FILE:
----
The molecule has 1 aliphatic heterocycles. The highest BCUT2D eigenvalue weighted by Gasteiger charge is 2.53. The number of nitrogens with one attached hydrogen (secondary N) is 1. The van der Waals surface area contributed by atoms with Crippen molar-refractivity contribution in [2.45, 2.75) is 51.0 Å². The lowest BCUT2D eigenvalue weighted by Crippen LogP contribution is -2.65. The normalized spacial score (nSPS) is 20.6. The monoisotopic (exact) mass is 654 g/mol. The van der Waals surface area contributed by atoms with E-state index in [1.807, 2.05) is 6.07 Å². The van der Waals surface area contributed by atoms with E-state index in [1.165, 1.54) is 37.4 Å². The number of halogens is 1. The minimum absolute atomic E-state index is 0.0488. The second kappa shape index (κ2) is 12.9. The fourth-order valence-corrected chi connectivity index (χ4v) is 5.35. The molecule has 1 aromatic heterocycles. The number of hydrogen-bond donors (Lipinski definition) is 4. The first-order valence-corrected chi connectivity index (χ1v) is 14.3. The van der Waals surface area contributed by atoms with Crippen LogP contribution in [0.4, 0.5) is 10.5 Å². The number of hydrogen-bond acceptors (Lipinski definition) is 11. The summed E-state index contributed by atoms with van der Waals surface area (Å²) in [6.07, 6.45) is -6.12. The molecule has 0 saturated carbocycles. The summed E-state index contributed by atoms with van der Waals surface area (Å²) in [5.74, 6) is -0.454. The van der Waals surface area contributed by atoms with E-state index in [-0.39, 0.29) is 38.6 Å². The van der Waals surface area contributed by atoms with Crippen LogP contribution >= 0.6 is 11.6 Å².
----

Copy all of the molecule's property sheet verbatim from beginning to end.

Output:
The molecule has 1 aliphatic heterocycles. The highest BCUT2D eigenvalue weighted by Gasteiger charge is 2.53. The number of nitrogens with one attached hydrogen (secondary N) is 1. The van der Waals surface area contributed by atoms with Crippen molar-refractivity contribution in [2.45, 2.75) is 51.0 Å². The lowest BCUT2D eigenvalue weighted by Crippen LogP contribution is -2.65. The normalized spacial score (nSPS) is 20.6. The monoisotopic (exact) mass is 654 g/mol. The van der Waals surface area contributed by atoms with E-state index in [1.807, 2.05) is 6.07 Å². The van der Waals surface area contributed by atoms with E-state index in [1.165, 1.54) is 37.4 Å². The number of halogens is 1. The minimum absolute atomic E-state index is 0.0488. The second kappa shape index (κ2) is 12.9. The fourth-order valence-corrected chi connectivity index (χ4v) is 5.35. The molecule has 1 aromatic heterocycles. The number of hydrogen-bond donors (Lipinski definition) is 4. The first-order valence-corrected chi connectivity index (χ1v) is 14.3. The van der Waals surface area contributed by atoms with Crippen LogP contribution in [0.4, 0.5) is 10.5 Å². The number of hydrogen-bond acceptors (Lipinski definition) is 11. The summed E-state index contributed by atoms with van der Waals surface area (Å²) in [6.07, 6.45) is -6.12. The molecule has 0 saturated carbocycles. The summed E-state index contributed by atoms with van der Waals surface area (Å²) in [5.74, 6) is -0.454. The van der Waals surface area contributed by atoms with E-state index in [-0.39, 0.29) is 38.6 Å². The van der Waals surface area contributed by atoms with Crippen LogP contribution >= 0.6 is 11.6 Å².